Rosemarie Bisseling, HR Director Cofely: Sustainable employability crucial
"I think that HR should challenge the way leadership evolves,” says Rosemarie Bisseling, Director of Human Resource Management at Cofely, a company that specialises in the provision of technical solutions. HR should make the organisation aware of the ways in which leaders guide and develop other staff members, as this is very important, she argues. "Strategic workforce planning – looking ahead three or four years and anticipating how the company's workforce will evolve and what its needs might be – is essential.”
Bisseling has worked in the HR sector for the past 15 years and at Cofely for the last four of these. CHRO.nl spoke to her in an exclusive interview in which she first explained how the process of strategic workforce planning happens at Cofely.
“We begin by exchanging thoughts with the business leaders, presenting to them their current situation, who they currently have in their teams and the age of the employees. We then look at who will be retiring in the coming years, because in our direct workforce, there are a lot of people who will be leaving in the next 10 years. We need to know how we are going to replace them, or whether we are going to replace them. We then discuss how, in the next three to five years, the team and its activities will look. This is important, because HR cannot paint this picture, business has to. They must have an opinion on how our business looks. As HR, we must see what skills and competencies we need, and give business an insight into the labour market – who is available with what skills – and then work together with them on it.”
Another important function of HR, Bisseling believes, is to provide good instruments for training, and useful reviews. “Performance management and well-done appraisals are important so that people get the right feedback and the right development points,” she says. “We have worked hard the past few years on our people and position reviews, and have a good process in place.” Aside from giving relevant feedback, this includes a fair compensation and benefits system, Bisseling adds, and a good explanation of what is required to get a promotion.
According to Bisseling, one of the greatest challenges Cofely faces, especially working with technical people such as engineers, is a scarcity of skills. Because of this, Cofely must ensure it is an attractive employer. “So one of our statements is that we want to be the employer of choice for the employee of choice,” she explains, adding that the intention is thus to build a good employer brand. The company also focuses on trainee and talent programmes to help new staff members in particular to develop their potential.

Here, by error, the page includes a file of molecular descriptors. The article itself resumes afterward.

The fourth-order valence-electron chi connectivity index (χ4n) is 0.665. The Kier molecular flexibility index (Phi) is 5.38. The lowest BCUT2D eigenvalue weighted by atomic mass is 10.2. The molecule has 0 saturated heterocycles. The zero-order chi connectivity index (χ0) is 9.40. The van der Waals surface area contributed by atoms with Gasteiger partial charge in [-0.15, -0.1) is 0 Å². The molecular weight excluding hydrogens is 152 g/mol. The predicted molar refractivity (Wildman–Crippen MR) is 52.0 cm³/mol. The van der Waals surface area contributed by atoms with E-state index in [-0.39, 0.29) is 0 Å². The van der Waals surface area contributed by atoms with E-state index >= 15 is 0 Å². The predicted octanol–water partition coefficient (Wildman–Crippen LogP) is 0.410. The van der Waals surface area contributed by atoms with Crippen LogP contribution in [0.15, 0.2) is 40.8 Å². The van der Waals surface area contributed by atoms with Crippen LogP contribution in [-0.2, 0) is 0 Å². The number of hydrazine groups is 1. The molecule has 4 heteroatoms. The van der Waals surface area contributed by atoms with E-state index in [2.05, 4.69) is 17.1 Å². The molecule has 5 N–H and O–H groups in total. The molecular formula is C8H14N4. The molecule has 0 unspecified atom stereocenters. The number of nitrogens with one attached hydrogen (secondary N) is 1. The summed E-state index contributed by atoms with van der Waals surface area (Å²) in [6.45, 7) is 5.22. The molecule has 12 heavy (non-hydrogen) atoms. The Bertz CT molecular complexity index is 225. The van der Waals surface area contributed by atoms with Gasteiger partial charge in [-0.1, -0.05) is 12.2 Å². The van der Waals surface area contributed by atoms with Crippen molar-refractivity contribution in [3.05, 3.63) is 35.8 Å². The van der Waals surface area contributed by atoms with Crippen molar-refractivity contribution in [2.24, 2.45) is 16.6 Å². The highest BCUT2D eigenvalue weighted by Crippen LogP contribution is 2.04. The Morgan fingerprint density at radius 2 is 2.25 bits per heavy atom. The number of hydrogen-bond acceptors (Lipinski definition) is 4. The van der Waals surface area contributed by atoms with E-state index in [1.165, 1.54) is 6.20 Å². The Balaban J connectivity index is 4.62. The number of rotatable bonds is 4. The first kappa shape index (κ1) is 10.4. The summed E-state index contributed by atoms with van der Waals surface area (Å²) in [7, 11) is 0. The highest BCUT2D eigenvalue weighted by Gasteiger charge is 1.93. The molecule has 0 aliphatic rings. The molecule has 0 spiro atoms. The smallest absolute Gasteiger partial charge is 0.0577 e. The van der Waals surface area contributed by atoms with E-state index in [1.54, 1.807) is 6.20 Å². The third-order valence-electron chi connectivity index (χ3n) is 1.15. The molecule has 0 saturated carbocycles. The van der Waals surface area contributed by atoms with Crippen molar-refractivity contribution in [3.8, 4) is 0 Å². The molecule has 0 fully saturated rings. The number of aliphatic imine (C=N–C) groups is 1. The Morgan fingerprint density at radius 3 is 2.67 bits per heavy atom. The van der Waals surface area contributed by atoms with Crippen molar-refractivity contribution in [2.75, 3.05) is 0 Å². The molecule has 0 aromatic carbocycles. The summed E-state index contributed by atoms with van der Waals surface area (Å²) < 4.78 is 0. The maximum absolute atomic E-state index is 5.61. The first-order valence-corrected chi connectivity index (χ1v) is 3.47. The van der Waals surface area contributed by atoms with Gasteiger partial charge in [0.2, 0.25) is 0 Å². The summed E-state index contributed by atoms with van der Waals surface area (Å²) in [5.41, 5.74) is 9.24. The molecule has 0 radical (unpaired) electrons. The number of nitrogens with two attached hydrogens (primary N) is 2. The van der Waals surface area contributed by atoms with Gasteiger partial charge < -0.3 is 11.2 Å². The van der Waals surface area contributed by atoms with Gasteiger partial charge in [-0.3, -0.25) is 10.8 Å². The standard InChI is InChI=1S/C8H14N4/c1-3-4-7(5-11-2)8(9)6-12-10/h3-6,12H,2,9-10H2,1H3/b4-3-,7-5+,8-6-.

Going hand-in-hand with strategic workforce planning is sustainable employability, Bisseling says, and given that the retirement age in the Netherlands is 67 years, many individuals have to work longer than they previously would have. “We have a big group of people in our direct workforce, such as mechanics, whose work is often physically difficult, so we have to think about how we are going to vitalise these people to do their contribution until they are 67,” she explains. In this regard, Cofely assists its employees to maintain good health. “We have started a project where we will provide instruments where people can schedule check-ups, for example, to have their backs looked at, as well as to receive psychological assistance,” Bisseling says.
Looking to the future of the HR industry, Bisseling says she sometimes thinks HR is creating its own end. “If HR does its job extremely well, then line managers should do a lot of our work; they should have the good coaching for people and feedback and ideas about what people need, so in the end we should make ourselves redundant,” she says. With regards to HR at Cofely, Bisseling says, “I would like HR to be the business partner for our line management, and to ensure that we are heading the organisation’s development in a way that will help the company to achieve its mission. I also like that we have a very good back office system. With all the new technologies available in ICT, there is scope for employee and manager self-service, so HR can do a great many things other than administration.”
No social worker
Asked if she could change just one thing about HR what it would be, Bisseling says, “I would like to change that HR not always be seen as the nurse, the helper, the person who needs to be there when things become nasty and dirty; that we are not always the social worker. This is a belief that when the situation becomes difficult with people, HR has to solve the issue. I think the line manager must understand that this is a joint responsibility.”